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|Title:||Processes of care in surgical patients who died with hospital-acquired infections in Australian hospitals|
|Authors:||Allen J; Rey-Conde T; North JB; Kruger P; Babidge WJ; Wysocki AP; Ware RS; Veerman JL; Madden GJ|
|Journal Title:||The Journal of Hospital Infection|
|Page number start:||17|
|Page number end:||23|
|Abstract:||BACKGROUND: Infection may complicate surgical patients' hospital admission. The effect of hospital-acquired infections (HAIs) on processes of care among surgical patients who died is unknown. AIM: To investigate the effect of HAIs on processes of care in surgical patients who died in hospital. METHODS: Surgeon-recorded infection data extracted from a national Australian surgical mortality audit (2012-2016) were grouped into HAIs and no infection. The audit included all-age surgical patients, who died in hospital. Not all patients had surgery. Excluded from analysis were patients with community-acquired infection and those with missing timing of infection. Multivariate logistic regression was used to determine the adjusted effects of HAIs on the processes of care in these patients. Costs associated with HAIs were estimated. FINDINGS: One-fifth of surgical patients who died did so with an HAI (2242 out of 11,681; 19.2%). HAI patients had increased processes of care compared to those who died without infection: postoperative complications [51.0% vs 30.3%; adjusted odds ratio (aOR): 2.20; 95% confidence interval (CI): 1.98-2.45; P < 0.001]; unplanned reoperations (22.6% vs 10.9%; aOR: 2.38; 95% CI: 2.09-2.71; P < 0.001) and unplanned intensive care unit admission (29.3% vs 14.8%; aOR: 2.18; 95% CI: 1.94-2.45; P < 0.001). HAI patients had longer hospital admissions and greater hospital costs than those without infection. CONCLUSION: HAIs were associated with increased processes of care and costs in surgical patients who died; these outcomes need to be investigated in surgical patients who survive.|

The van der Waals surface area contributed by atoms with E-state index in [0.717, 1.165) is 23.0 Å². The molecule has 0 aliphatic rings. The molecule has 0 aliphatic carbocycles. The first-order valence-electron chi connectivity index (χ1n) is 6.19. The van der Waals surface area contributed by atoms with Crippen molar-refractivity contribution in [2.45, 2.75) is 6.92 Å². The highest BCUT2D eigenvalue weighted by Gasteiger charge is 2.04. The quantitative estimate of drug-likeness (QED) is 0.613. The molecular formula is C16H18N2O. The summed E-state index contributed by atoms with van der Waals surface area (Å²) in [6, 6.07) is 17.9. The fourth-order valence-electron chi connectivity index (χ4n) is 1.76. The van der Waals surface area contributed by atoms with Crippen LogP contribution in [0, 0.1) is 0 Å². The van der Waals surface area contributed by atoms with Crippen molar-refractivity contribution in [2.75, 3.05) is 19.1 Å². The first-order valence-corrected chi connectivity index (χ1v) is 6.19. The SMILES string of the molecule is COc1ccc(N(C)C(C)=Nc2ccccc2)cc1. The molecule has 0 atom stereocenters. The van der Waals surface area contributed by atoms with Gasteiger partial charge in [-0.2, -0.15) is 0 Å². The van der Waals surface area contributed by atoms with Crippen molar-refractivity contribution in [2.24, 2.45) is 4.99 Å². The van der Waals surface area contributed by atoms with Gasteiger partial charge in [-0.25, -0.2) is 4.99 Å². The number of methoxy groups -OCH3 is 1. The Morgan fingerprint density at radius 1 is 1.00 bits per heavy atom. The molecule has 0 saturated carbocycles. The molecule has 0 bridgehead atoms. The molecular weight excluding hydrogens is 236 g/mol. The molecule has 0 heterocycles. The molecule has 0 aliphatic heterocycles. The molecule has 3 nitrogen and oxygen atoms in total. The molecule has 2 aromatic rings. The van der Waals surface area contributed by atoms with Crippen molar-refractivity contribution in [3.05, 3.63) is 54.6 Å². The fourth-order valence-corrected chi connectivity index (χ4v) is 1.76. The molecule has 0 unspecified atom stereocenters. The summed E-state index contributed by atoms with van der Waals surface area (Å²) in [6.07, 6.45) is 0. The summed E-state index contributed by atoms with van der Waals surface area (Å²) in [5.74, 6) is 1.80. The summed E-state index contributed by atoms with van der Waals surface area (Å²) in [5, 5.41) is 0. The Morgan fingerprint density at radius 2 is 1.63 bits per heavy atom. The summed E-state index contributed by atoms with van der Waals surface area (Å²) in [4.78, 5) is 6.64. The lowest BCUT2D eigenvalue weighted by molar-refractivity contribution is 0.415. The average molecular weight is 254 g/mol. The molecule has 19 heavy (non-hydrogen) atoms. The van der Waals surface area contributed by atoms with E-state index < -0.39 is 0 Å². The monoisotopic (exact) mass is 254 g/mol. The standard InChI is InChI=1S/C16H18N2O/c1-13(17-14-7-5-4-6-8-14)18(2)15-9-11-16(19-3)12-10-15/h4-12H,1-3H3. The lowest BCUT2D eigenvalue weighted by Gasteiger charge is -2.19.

|Division:||Cancer Research Division|
|Appears in Collections:||Research Articles|
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